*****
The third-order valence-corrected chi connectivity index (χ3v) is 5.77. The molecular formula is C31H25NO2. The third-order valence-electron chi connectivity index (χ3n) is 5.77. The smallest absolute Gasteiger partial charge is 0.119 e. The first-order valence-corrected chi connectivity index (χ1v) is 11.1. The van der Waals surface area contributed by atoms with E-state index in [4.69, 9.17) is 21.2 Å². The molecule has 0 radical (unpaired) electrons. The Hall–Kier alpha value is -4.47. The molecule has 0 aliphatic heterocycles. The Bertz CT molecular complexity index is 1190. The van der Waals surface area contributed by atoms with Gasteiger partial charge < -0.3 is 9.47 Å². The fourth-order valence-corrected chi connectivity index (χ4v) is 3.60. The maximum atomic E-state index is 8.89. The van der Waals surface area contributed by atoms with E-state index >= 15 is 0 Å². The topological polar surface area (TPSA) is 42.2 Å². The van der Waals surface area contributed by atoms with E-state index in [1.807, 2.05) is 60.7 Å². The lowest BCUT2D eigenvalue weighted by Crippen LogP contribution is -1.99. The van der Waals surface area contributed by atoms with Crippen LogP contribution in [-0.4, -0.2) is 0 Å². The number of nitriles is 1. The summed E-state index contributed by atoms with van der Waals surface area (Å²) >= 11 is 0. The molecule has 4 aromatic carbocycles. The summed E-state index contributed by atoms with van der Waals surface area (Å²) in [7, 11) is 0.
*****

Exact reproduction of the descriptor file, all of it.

The third-order valence-corrected chi connectivity index (χ3v) is 5.77. The molecular formula is C31H25NO2. The third-order valence-electron chi connectivity index (χ3n) is 5.77. The smallest absolute Gasteiger partial charge is 0.119 e. The first-order valence-corrected chi connectivity index (χ1v) is 11.1. The van der Waals surface area contributed by atoms with E-state index in [4.69, 9.17) is 21.2 Å². The molecule has 0 radical (unpaired) electrons. The Hall–Kier alpha value is -4.47. The molecule has 0 aliphatic heterocycles. The Bertz CT molecular complexity index is 1190. The van der Waals surface area contributed by atoms with Gasteiger partial charge < -0.3 is 9.47 Å². The fourth-order valence-corrected chi connectivity index (χ4v) is 3.60. The maximum atomic E-state index is 8.89. The van der Waals surface area contributed by atoms with E-state index >= 15 is 0 Å². The topological polar surface area (TPSA) is 42.2 Å². The van der Waals surface area contributed by atoms with E-state index in [1.807, 2.05) is 60.7 Å². The lowest BCUT2D eigenvalue weighted by Crippen LogP contribution is -1.99. The van der Waals surface area contributed by atoms with Crippen LogP contribution in [-0.4, -0.2) is 0 Å². The number of nitriles is 1. The summed E-state index contributed by atoms with van der Waals surface area (Å²) >= 11 is 0. The molecule has 4 aromatic carbocycles. The summed E-state index contributed by atoms with van der Waals surface area (Å²) in [7, 11) is 0.